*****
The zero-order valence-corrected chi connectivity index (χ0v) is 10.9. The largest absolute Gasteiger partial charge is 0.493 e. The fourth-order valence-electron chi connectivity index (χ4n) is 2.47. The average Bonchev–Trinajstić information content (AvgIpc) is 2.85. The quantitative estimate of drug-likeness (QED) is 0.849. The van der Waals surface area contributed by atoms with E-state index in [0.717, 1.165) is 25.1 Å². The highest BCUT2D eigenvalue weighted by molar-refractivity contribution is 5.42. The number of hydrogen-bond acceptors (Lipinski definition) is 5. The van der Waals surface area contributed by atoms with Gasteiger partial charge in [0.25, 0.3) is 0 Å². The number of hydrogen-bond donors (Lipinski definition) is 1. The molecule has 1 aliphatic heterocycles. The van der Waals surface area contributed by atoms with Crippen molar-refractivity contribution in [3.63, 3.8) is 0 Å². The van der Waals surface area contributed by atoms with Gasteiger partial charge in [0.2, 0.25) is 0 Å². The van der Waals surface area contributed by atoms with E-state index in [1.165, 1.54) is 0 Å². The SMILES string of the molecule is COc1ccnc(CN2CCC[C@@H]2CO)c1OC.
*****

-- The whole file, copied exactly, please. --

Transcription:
The zero-order valence-corrected chi connectivity index (χ0v) is 10.9. The largest absolute Gasteiger partial charge is 0.493 e. The fourth-order valence-electron chi connectivity index (χ4n) is 2.47. The average Bonchev–Trinajstić information content (AvgIpc) is 2.85. The quantitative estimate of drug-likeness (QED) is 0.849. The van der Waals surface area contributed by atoms with E-state index in [0.717, 1.165) is 25.1 Å². The highest BCUT2D eigenvalue weighted by molar-refractivity contribution is 5.42. The number of hydrogen-bond acceptors (Lipinski definition) is 5. The van der Waals surface area contributed by atoms with Gasteiger partial charge in [0.25, 0.3) is 0 Å². The number of hydrogen-bond donors (Lipinski definition) is 1. The molecule has 1 aliphatic heterocycles. The van der Waals surface area contributed by atoms with Crippen molar-refractivity contribution in [3.63, 3.8) is 0 Å². The van der Waals surface area contributed by atoms with Gasteiger partial charge in [0.2, 0.25) is 0 Å². The van der Waals surface area contributed by atoms with E-state index in [1.165, 1.54) is 0 Å². The SMILES string of the molecule is COc1ccnc(CN2CCC[C@@H]2CO)c1OC.